On appeal, defendant seems to argue that Barnett's report constitutes good cause why Vasquez should have been permitted to withdraw his plea and ought to be the basis for this court's concluding that the trial court abused its discretion in refusing to permit withdrawal. The only reason contained in Barnett's report that might constitute good cause for Vasquez being permitted to withdraw his plea of guilty is his severe depression. Vasquez has brought no cases to the court's attention in which depression alone was the basis for withdrawal of a plea of guilty or nolo contendere. Barnett's report does not support defendant's reliance on the other factors--hallucinations, brain damage and resultant seizure disorder, minimal education and 70-point IQ, and inability to speak English--as constituting good cause for withdrawal of his guilty plea. Barnett linked Vasquez's reported auditory hallucinations to his depression and ruled out psychosis. Barnett suggested a possibility of a seizure disorder based on Vasquez' reported childhood incident and a rare possible link between a seizure disorder and violent behavior. Barnett stated that Vasquez should be evaluated by a neurologist with regard to these possibilities. Further evaluation was neither requested nor conducted. Barnett suggested that Vasquez' intellectual ability was greater than his test score indicated.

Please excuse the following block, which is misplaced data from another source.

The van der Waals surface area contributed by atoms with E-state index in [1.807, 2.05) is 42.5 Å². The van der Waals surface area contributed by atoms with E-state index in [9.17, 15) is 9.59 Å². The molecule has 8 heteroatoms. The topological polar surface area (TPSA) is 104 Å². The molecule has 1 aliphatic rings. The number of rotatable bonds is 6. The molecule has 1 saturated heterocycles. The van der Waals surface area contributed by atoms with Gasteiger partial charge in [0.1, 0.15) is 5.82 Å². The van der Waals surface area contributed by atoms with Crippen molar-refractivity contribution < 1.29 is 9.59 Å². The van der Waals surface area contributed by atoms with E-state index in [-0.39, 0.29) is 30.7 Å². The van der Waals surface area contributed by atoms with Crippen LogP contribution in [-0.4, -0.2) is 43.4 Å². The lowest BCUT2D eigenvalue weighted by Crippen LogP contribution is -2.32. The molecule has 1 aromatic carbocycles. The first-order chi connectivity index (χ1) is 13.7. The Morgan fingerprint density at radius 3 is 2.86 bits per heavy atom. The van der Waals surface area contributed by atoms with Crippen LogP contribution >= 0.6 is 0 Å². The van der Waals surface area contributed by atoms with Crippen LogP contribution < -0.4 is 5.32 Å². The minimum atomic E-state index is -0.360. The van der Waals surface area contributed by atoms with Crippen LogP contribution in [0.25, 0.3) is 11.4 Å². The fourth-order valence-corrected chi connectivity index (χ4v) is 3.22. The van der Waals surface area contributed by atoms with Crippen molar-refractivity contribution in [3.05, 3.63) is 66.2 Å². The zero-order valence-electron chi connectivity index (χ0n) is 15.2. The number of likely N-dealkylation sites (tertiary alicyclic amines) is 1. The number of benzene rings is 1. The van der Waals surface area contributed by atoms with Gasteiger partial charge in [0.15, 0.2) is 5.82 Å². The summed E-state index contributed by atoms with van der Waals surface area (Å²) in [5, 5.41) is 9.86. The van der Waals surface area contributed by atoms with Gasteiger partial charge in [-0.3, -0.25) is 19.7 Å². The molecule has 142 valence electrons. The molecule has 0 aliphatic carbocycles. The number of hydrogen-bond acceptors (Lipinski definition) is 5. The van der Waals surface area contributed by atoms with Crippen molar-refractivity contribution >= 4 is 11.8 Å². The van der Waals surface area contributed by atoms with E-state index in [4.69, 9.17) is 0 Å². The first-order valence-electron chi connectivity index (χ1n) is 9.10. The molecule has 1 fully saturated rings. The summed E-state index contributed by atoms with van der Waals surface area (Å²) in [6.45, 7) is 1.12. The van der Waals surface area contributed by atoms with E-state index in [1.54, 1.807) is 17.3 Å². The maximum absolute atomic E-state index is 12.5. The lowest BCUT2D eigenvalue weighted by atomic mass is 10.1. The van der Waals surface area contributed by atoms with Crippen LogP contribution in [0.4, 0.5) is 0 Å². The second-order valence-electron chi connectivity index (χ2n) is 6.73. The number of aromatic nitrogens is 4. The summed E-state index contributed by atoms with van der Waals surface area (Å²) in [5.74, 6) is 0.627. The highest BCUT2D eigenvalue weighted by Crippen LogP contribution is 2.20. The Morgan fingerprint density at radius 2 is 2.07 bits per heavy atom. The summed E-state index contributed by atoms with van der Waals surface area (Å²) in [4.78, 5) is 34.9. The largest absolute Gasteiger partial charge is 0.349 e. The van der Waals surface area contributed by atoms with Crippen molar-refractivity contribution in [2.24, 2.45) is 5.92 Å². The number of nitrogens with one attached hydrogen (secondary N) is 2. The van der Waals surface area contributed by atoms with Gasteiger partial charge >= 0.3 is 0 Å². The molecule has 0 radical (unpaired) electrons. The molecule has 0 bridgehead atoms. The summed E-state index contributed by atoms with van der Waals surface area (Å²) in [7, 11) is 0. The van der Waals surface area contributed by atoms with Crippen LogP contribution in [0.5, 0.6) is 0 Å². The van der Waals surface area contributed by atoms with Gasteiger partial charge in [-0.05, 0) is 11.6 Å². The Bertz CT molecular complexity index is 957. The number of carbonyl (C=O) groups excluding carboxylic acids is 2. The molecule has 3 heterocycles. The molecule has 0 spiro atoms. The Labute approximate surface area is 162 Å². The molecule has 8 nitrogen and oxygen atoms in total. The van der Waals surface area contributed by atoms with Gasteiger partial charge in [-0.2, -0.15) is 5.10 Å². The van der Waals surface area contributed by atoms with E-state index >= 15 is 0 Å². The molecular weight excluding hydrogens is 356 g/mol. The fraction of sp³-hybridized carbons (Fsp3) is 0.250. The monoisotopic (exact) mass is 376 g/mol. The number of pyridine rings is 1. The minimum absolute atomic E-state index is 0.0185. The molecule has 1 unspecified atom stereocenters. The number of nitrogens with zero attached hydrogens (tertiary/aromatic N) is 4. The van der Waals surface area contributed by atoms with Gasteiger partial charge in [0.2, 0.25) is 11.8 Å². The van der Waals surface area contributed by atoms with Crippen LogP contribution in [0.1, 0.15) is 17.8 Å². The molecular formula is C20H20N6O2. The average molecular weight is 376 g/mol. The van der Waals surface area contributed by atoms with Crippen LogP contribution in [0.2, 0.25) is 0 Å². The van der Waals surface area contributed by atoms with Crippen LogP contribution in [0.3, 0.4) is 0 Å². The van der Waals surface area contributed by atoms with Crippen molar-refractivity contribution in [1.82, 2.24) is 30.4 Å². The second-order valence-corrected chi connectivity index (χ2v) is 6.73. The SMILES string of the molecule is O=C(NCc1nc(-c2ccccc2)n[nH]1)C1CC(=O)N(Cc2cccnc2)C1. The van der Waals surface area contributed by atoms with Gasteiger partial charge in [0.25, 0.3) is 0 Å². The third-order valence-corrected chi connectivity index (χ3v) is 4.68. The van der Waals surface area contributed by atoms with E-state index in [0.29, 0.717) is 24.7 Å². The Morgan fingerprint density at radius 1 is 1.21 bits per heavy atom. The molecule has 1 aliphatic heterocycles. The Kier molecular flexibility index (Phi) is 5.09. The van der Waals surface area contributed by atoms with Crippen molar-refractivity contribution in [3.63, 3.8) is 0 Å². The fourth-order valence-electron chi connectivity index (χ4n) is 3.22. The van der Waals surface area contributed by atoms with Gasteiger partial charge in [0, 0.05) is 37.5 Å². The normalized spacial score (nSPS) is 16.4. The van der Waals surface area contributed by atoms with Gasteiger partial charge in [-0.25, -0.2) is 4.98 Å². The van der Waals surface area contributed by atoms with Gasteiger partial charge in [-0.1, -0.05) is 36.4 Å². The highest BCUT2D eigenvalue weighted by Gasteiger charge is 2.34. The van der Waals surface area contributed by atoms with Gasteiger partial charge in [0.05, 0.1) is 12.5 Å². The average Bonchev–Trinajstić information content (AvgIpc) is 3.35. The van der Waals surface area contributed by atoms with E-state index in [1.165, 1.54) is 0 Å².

On appeal, defendant attempts to portray his reliance on a translator as adversely affecting his understanding of the proceedings. However, he points to nothing in the record that would show that doubts or complaints or questions about the translations were raised in the trial court. Indeed, as the plea proceedings got underway, the trial court asked if there were any objections to the previously established qualifications of the interpreter, and defense counsel said, "I have none." Nor was any claim made against the interpreters or their translations at the hearing on defendant's motion to withdraw his plea of guilty. Generally, an issue not presented to the trial court will not be considered for the first time on appeal. See State v. Smith, 268 Kan. 222, 243, 993 P.2d 1213 (1999). Also, on appeal Vasquez seems to have abandoned the claim he relied on in the trial court of a specific misunderstanding of the length and terms of his sentence. Moreover, review of the transcript of the plea proceeding shows that the misunderstanding singled out in the motion to withdraw was discussed with defendant, which led to his agreeing on the record that he understood that his sentence was life imprisonment and that he would be eligible for parole after serving 25 years.